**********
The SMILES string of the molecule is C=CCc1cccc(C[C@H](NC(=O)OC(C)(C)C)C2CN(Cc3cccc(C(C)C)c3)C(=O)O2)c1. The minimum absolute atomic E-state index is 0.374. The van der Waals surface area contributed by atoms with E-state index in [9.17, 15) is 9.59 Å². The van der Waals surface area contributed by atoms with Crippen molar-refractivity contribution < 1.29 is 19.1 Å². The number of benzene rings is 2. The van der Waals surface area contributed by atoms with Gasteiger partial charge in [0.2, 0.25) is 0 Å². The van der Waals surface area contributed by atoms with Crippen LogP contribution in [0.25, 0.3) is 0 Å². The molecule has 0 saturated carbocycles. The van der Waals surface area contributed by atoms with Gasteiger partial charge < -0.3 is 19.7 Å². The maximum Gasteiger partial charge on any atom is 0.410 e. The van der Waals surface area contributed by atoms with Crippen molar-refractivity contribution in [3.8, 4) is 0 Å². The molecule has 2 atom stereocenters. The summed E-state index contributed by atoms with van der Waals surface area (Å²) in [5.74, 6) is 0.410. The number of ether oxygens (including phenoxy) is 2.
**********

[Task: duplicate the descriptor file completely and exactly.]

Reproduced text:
The SMILES string of the molecule is C=CCc1cccc(C[C@H](NC(=O)OC(C)(C)C)C2CN(Cc3cccc(C(C)C)c3)C(=O)O2)c1. The minimum absolute atomic E-state index is 0.374. The van der Waals surface area contributed by atoms with E-state index in [9.17, 15) is 9.59 Å². The van der Waals surface area contributed by atoms with Crippen molar-refractivity contribution < 1.29 is 19.1 Å². The number of benzene rings is 2. The van der Waals surface area contributed by atoms with Gasteiger partial charge in [0.2, 0.25) is 0 Å². The van der Waals surface area contributed by atoms with Crippen LogP contribution in [0.25, 0.3) is 0 Å². The molecule has 0 saturated carbocycles. The van der Waals surface area contributed by atoms with Gasteiger partial charge < -0.3 is 19.7 Å². The maximum Gasteiger partial charge on any atom is 0.410 e. The van der Waals surface area contributed by atoms with Crippen molar-refractivity contribution in [3.8, 4) is 0 Å². The molecule has 2 atom stereocenters. The summed E-state index contributed by atoms with van der Waals surface area (Å²) in [5.74, 6) is 0.410. The number of ether oxygens (including phenoxy) is 2.